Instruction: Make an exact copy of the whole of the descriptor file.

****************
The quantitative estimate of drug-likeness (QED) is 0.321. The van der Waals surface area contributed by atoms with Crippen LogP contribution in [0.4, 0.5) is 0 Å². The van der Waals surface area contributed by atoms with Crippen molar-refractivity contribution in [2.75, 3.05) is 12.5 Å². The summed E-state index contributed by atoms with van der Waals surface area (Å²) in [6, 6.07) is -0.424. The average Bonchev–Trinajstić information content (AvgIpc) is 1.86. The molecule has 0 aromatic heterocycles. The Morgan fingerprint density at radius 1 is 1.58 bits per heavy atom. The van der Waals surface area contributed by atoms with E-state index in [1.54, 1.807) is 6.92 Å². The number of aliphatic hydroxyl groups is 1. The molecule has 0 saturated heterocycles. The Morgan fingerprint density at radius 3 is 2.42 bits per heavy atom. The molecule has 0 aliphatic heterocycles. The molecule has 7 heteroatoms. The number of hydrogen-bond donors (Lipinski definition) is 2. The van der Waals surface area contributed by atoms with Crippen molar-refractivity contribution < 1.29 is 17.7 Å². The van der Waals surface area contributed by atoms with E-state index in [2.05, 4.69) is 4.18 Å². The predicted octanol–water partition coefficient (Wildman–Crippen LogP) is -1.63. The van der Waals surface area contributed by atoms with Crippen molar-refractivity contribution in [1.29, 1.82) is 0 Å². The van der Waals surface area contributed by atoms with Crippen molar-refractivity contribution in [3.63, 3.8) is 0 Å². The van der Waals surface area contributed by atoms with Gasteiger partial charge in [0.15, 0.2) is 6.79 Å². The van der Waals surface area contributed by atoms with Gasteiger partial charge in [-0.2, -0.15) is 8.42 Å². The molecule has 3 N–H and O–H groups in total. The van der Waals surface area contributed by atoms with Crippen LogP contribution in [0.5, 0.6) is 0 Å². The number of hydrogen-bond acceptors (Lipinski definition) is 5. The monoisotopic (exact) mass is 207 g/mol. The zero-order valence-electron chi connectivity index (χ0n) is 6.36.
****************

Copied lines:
The quantitative estimate of drug-likeness (QED) is 0.321. The van der Waals surface area contributed by atoms with Crippen LogP contribution in [0.4, 0.5) is 0 Å². The van der Waals surface area contributed by atoms with Crippen molar-refractivity contribution in [2.75, 3.05) is 12.5 Å². The summed E-state index contributed by atoms with van der Waals surface area (Å²) in [6, 6.07) is -0.424. The average Bonchev–Trinajstić information content (AvgIpc) is 1.86. The molecule has 0 aromatic heterocycles. The Morgan fingerprint density at radius 1 is 1.58 bits per heavy atom. The van der Waals surface area contributed by atoms with E-state index in [1.54, 1.807) is 6.92 Å². The number of aliphatic hydroxyl groups is 1. The molecule has 0 saturated heterocycles. The Morgan fingerprint density at radius 3 is 2.42 bits per heavy atom. The molecule has 0 aliphatic heterocycles. The molecule has 7 heteroatoms. The number of hydrogen-bond donors (Lipinski definition) is 2. The van der Waals surface area contributed by atoms with Crippen molar-refractivity contribution < 1.29 is 17.7 Å². The van der Waals surface area contributed by atoms with E-state index in [2.05, 4.69) is 4.18 Å². The predicted octanol–water partition coefficient (Wildman–Crippen LogP) is -1.63. The van der Waals surface area contributed by atoms with Crippen molar-refractivity contribution in [1.29, 1.82) is 0 Å². The van der Waals surface area contributed by atoms with Crippen molar-refractivity contribution in [3.63, 3.8) is 0 Å². The van der Waals surface area contributed by atoms with Gasteiger partial charge in [0.15, 0.2) is 6.79 Å². The van der Waals surface area contributed by atoms with Gasteiger partial charge in [-0.2, -0.15) is 8.42 Å². The molecule has 3 N–H and O–H groups in total. The van der Waals surface area contributed by atoms with Crippen LogP contribution in [0.5, 0.6) is 0 Å². The number of hydrogen-bond acceptors (Lipinski definition) is 5. The monoisotopic (exact) mass is 207 g/mol. The zero-order valence-electron chi connectivity index (χ0n) is 6.36.